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I'm aware best practices for Objective-C development says IBOutlets should always be defined as properties according to Apple.

From a practical perspective, in iOS and OS X outlets should be defined as declared properties. Outlets should generally be weak, except for those from File’s Owner to top-level objects in a nib file (or, in iOS, a storyboard scene) which should be strong.

But for learning purposes let's say we got the following scenario using ARC:

#import <UIKit/UIKit.h>

@interface DetailViewController : UIViewController{
     IBOutlet UIButton *buttonA;
     IBOutlet UIButton *buttonB;
     IBOutlet UIButton *buttonC;
}

@end

If I'm not mistaken, those three buttons are strong, so my question is: Will those buttons be released from memory once the ViewController is released?

Those buttons would be released automatically if they were weak, I know that, but not sure if they are strong.

Can anyone please help? Just to be clear, the method 'dealloc' on DetailViewController is empty.

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This ivars will be strong as you wrote. You should set them to nil in viewDidUnload. And call [super viewDidUnload] after that. But better way is to make @interface DetailViewController () in @implementation and there create properties for outlets. –  Tomasz Szulc Dec 7 '13 at 14:17
    
Thank you for your comment Tomasz. What if I don't set them to nil on viewDidUnload? Will I have an issue with the memory management? That's what I'm trying to find out. I've tried with instruments, but no leaks are pointed out... –  RGML Dec 7 '13 at 14:56
1  
Before ARC it was important to set to nil, but it's not required any more. You won't get a leak. When an object is released, it's strong references are dissolved. So owned objects will be released. –  jbbenni Dec 7 '13 at 15:05
2  
Note that (a) viewDidUnload is not called anymore; and (b) even when it was used, its sole purpose was handling the unloading of some views when memory warnings were received. So, handle viewDidUnload if you need backward compatibility and are worried about this special scenario in pre-ARC code using retain with its IBOutlet references. But when considering the basic object graph, viewDidUnload is not relevant. –  Rob Dec 7 '13 at 15:05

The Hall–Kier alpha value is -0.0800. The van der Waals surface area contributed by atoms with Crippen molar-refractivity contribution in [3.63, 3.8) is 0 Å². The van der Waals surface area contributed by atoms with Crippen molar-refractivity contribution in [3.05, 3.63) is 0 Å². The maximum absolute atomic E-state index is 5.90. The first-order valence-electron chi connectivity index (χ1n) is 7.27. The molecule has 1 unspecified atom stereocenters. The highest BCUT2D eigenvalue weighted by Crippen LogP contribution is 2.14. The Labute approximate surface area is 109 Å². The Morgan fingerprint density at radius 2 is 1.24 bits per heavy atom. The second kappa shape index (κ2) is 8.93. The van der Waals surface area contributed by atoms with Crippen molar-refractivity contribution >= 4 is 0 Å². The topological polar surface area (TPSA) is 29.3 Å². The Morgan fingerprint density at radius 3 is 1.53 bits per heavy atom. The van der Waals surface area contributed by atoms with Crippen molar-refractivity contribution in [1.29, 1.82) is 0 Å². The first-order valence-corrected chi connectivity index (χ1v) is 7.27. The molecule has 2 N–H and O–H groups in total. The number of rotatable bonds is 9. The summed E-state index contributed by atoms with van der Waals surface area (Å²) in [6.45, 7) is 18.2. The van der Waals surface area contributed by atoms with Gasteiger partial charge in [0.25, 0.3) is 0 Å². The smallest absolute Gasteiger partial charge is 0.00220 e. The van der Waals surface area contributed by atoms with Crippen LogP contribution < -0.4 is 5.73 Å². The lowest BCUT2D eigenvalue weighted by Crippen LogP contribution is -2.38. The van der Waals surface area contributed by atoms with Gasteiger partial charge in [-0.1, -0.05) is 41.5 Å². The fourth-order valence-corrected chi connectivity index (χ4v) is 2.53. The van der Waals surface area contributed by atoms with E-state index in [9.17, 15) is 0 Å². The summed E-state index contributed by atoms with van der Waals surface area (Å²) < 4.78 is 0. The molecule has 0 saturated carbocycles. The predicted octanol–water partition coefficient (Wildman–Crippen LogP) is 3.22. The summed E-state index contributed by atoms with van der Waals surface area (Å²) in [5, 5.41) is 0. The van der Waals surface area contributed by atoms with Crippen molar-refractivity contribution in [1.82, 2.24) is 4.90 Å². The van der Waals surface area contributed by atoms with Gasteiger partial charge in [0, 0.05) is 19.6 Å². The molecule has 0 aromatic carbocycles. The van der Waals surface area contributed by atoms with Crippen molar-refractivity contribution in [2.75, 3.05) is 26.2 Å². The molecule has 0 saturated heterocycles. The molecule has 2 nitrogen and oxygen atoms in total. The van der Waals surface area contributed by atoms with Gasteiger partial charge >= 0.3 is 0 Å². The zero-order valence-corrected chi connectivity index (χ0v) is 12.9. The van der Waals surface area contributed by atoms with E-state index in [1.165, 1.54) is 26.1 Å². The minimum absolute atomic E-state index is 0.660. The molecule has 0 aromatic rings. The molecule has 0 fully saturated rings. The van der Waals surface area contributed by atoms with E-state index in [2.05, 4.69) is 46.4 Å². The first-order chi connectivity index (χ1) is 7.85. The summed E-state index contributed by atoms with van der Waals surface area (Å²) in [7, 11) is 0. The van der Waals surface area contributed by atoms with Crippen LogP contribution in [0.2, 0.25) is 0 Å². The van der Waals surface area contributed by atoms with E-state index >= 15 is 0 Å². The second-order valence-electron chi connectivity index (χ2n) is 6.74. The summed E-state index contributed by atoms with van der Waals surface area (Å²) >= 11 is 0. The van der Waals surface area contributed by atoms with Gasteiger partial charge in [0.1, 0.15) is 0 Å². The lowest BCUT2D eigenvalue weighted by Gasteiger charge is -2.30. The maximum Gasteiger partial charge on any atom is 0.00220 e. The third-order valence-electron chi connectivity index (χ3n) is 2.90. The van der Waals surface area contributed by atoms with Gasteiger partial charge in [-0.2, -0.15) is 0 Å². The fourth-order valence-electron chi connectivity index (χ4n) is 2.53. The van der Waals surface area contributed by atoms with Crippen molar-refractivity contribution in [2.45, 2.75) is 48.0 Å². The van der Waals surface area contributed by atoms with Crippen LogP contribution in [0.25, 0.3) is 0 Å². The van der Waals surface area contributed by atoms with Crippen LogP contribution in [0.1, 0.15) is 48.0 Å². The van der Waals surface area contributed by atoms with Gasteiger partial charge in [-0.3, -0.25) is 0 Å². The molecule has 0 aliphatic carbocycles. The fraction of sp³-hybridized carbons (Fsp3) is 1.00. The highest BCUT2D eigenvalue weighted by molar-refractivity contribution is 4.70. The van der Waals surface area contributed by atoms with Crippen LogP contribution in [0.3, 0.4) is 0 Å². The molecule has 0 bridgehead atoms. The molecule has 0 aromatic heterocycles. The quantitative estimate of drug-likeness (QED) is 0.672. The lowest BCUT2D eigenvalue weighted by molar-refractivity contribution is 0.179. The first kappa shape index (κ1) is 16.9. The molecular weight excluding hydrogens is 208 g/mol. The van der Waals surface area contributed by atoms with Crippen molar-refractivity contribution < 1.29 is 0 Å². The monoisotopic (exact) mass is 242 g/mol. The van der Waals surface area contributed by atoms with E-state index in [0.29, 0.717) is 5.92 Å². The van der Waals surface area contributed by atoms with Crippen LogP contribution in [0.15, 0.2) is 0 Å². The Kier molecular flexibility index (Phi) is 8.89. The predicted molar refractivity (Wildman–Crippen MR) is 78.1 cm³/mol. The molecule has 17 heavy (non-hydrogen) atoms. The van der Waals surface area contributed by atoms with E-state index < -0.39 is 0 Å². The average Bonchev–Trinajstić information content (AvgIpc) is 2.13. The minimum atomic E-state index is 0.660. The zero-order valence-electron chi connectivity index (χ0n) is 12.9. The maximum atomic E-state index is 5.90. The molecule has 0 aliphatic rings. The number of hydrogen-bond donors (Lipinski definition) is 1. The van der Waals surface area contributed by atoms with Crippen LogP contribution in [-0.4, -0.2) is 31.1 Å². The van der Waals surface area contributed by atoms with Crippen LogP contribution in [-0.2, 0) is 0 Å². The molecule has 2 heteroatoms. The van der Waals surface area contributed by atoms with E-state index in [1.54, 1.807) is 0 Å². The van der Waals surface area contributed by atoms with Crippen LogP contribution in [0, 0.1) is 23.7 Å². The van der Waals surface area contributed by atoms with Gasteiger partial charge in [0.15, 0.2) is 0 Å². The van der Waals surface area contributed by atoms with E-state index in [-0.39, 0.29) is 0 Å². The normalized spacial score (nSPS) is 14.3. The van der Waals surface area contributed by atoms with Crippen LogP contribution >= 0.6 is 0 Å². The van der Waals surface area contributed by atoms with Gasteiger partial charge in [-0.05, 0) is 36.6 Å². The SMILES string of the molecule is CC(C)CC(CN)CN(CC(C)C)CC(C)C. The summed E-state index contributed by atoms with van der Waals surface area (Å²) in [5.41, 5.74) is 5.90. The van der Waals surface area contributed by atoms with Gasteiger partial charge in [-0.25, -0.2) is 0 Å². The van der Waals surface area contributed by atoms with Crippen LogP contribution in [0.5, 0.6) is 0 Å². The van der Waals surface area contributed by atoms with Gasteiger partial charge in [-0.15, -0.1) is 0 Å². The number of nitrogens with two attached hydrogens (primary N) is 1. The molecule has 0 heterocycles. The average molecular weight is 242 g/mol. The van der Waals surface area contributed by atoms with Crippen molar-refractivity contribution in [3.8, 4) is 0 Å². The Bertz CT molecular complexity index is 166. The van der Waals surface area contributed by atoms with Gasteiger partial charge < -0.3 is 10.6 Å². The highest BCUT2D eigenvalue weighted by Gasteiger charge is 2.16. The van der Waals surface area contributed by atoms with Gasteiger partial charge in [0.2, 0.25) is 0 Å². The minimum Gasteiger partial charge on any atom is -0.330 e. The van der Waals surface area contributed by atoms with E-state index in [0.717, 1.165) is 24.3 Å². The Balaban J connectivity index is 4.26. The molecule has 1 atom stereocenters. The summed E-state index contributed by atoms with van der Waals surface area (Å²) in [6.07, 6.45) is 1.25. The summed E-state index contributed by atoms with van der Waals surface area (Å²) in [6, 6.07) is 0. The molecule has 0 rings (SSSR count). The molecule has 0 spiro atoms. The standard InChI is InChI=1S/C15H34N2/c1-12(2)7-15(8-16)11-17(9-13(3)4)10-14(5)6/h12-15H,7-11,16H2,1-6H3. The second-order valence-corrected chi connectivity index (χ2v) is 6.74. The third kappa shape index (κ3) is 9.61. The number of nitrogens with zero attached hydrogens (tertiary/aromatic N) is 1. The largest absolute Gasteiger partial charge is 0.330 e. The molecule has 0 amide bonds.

1  
@TomaszSzulc In ARC, for normal strong objects, when the view controller is deallocated, all of the strong variables are automatically released, so no manual nil-ing of them is needed. (It's one of the joys of ARC.) In non-ARC code, you have to write your own dealloc method that manually performs release for all of those strong variables. –  Rob Dec 7 '13 at 21:02

2 Answers 2

up vote 4 down vote accepted

You asked:

If I'm not mistaken, those three buttons are strong, so my question is: Will those buttons be released from memory once the ViewController is released?

Yes. Or, more accurately, those buttons will be deallocated when there are no more strong references. And in this scenario, those buttons now have two strong references, one being the view controller and another being the view to which these buttons were added as subviews. Both of those strong references would need to be relieved before the button would be deallocated.

But why would you want to maintain two strong references to that control? Generally you let the view maintain the strong reference to its subviews (i.e. let the view "own" its subviews), and the view controller is only using a weak reference to those subviews.

Those buttons would be released automatically if they were weak, I know that, but not sure if they are strong.

When the view controller has the weak reference, the buttons are being released because the only strong reference to the button is maintained by its superview and when that view is removed, then the button will lose its last strong reference and can be deallocated.

If the view controller has a strong reference, you are unnecessarily added another strong reference that needs to be relieved before the buttons are deallocated. You can do that, but it's unnecessary. You quoted from the Resource Programming Guide, but the preceding sentence says "you don’t need strong references to objects lower down in the graph because they're owned by their parents, and you should minimize the risk of creating strong reference cycles."

Bottom line, your example with the implicitly strong references to the IBOutlet controls will work fine. But there's no advantage to having the view controller maintain a strong reference to the buttons and it represents a bit of a misunderstanding of the object graph. View controllers really should only be maintaining weak references to the controls on their views.

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Wonderful response. Many thanks. –  RGML Dec 7 '13 at 18:25

Yes, when the ViewController is released, even its strongly referenced objects will be released. (Unless of course, some other non-released object holds a strong reference to them.)

There's a good discussion of weak and strong here: Explanation of strong and weak storage in iOS5

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